Overwhelming Support for Fell and Oak Bikeways at SFMTA Hearing

Nearly 100 attendees packed a City Hall room this morning for a hearing on the Fell and Oak bikeways, where supporters of the project overwhelmingly outnumbered detractors.

Photo: Mark Dreger, San Franciscoize

Dozens of speakers, young and old, said the project was vital for improving the safety of people who already bike as well as those who will only feel safe riding with the separated bike lanes.

“The three blocks of terror, as I call them, really have been a big impediment to me biking in San Francisco,” said Julia Uota, who lives in the Richmond. “I am new to biking, and I’m terrified to bike Fell Street on my way home. During rush hour, I make it a point of getting off my bike and walking as a pedestrian on the sidewalk, where it’s not really wide enough to have a bike next to me.”

D5 Supervisor Christina Olague told hearing officers: “My office hears from people who ride bicycles through this area, including parents biking their children to school, people biking to shop on Divisadero, and people of all ages biking to work. We must prioritize this kind of project and safety improvements, I believe, in our district.”

Although SFMTA staff said they couldn’t approve the project for recommendation until the environmental review is finished, it’s expected to go to the SFMTA Board of Directors in the fall or winter. Staff said the project could return for another public hearing for official recommendation to the board, depending on the changes in the finalized designs, which would be informed by the comments at today’s hearing.

This father said he bikes on Fell and Oak, but wants to be able to bring his wife and child along. Photo: Mark Dreger

The relatively few opponents of the project repeated complaints about removing car parking, and called for bicyclists to instead be routed onto neighboring Hayes and Page Streets, despite explanations from agency staff and pro-bikeway speakers that steep grades and extra distances already deter riders from using them.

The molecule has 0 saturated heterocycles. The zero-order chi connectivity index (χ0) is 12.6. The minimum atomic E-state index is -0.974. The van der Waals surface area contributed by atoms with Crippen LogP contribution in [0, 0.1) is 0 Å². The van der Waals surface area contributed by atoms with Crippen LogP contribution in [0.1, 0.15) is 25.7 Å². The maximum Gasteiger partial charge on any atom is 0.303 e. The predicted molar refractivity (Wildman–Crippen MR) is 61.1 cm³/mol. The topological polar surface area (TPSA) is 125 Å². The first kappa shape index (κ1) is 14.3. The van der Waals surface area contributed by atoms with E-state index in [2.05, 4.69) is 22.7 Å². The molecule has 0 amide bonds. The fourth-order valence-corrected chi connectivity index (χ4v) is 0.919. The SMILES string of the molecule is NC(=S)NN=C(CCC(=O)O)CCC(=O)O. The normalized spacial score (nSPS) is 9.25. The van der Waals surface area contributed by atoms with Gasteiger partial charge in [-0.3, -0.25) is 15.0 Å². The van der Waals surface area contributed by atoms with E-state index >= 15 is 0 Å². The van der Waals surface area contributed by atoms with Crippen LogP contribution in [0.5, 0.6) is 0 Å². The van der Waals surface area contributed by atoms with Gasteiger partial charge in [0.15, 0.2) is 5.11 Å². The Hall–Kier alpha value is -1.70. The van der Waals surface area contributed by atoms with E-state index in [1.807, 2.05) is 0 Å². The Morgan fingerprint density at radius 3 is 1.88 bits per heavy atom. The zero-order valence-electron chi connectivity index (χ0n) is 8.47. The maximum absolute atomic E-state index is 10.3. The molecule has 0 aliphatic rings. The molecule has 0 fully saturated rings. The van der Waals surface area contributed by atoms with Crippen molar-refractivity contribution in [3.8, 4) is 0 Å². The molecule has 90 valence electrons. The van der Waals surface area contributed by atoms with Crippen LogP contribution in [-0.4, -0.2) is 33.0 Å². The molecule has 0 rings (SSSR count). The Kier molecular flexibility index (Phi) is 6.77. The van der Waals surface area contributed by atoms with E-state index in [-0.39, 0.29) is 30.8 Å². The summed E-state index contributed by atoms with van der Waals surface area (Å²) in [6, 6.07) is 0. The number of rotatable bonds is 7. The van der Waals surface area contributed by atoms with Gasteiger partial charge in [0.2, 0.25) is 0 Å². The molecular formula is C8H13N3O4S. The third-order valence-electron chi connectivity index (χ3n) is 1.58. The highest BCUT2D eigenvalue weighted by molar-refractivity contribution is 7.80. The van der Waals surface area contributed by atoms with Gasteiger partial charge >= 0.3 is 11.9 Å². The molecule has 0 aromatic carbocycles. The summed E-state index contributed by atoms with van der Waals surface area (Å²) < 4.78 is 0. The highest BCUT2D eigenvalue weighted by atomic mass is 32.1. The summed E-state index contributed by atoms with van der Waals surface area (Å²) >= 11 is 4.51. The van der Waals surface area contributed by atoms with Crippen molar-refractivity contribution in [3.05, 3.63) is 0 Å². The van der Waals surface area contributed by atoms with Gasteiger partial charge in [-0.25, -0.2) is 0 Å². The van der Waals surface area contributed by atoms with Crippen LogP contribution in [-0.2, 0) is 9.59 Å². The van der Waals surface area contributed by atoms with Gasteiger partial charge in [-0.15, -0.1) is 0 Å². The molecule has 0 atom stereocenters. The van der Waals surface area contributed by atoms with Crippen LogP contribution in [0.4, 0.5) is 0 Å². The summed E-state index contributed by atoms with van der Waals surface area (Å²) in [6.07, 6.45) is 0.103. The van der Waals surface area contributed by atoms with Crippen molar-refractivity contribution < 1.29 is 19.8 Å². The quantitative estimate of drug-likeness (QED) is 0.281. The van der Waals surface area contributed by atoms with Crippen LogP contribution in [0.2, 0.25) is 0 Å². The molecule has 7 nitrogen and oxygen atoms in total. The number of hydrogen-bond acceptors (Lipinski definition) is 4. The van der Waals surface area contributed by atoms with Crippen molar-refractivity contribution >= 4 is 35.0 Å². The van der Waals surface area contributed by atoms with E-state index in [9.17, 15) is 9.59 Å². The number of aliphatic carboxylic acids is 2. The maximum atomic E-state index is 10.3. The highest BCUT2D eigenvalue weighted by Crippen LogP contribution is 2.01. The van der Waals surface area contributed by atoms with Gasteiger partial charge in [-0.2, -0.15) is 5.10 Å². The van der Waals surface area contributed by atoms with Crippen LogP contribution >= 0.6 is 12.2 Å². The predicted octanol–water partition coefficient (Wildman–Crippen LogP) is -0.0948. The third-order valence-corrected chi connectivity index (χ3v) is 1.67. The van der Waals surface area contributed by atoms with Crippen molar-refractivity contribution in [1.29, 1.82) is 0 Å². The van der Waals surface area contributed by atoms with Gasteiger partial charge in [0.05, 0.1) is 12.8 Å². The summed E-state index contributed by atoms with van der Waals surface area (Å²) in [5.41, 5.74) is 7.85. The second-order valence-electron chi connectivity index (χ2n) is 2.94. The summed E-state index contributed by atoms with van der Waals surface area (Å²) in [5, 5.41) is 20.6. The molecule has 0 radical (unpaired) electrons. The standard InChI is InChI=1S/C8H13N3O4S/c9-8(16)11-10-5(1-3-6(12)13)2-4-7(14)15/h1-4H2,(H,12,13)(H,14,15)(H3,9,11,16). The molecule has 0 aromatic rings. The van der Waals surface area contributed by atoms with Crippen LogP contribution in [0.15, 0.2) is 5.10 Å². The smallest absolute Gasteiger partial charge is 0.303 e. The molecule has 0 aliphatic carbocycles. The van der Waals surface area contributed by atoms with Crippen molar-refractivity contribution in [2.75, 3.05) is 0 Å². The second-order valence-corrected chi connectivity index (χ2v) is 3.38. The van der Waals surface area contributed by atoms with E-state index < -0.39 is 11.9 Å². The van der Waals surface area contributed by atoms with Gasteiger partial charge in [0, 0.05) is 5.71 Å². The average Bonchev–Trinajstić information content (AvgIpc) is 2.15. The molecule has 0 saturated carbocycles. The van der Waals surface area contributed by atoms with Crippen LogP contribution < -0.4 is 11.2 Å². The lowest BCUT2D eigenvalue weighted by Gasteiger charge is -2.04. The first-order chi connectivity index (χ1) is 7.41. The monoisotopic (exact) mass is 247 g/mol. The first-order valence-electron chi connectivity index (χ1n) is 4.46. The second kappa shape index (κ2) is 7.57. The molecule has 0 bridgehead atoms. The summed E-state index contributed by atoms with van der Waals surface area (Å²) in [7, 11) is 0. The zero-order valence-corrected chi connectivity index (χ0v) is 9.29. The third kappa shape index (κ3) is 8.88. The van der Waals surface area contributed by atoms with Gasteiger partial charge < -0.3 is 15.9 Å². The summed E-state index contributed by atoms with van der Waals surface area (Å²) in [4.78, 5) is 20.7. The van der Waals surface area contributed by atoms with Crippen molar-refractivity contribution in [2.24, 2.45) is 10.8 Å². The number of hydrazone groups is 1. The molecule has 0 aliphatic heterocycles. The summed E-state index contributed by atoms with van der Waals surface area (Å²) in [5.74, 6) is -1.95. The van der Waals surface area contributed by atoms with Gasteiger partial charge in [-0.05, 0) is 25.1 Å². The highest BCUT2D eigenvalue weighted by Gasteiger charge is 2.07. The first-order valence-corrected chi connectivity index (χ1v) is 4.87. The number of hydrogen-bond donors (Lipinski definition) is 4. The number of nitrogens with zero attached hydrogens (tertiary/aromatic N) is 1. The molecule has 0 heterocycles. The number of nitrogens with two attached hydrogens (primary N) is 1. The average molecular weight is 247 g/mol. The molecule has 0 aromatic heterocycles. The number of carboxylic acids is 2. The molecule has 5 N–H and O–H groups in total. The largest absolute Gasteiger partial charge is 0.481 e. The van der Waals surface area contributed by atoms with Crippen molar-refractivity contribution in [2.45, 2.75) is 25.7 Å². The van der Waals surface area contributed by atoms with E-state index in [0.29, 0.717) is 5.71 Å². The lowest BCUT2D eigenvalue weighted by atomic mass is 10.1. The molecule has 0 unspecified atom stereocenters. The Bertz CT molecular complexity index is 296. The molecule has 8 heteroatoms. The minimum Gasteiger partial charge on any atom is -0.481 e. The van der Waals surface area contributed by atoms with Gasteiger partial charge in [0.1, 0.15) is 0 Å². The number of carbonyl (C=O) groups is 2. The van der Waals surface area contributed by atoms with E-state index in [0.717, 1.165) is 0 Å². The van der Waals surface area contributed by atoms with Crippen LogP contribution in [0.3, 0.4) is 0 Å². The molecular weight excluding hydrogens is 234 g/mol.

A few project supporters said the SFMTA went too far trying to mitigate the loss of car parking. They criticized the agency’s proposal to create roughly 60 new parking spaces on other streets to offset the 103 that would be removed to make room for the bike lanes, citing the adverse impacts. Under the current plan, three bus stops on Hayes would be removed, which the agency will help speed up service on the 21 Muni line. However, some complained of having to walk farther to reach their bus stop, and a few speakers said it makes more sense to remove the stop at Lyon Street rather than the adjacent one at Central Street, since Central appears much more heavily used. Staff said it chose to keep the Lyon stop to avoid inconveniencing the residents of a senior housing center it fronts.

About 43 other spaces would be created by converting parallel parking lanes to perpendicular and angled parking on nearby streets, but a few commenters said perpendicular parking is difficult to use and is an eyesore.

Luis Montoya, project manager for the SFMTA, said the details of the final design could be adjusted based on the comments, but that the project is necessary to meet the city’s goal of achieving 20 percent bike mode share by the year 2020.

“The city has a transit-first policy in which we will prioritize transit and bicycle improvements over those of the personal automobile, so with those goals in mind, we’re trying to create a project that minimizes the negative impacts to the community,” he said.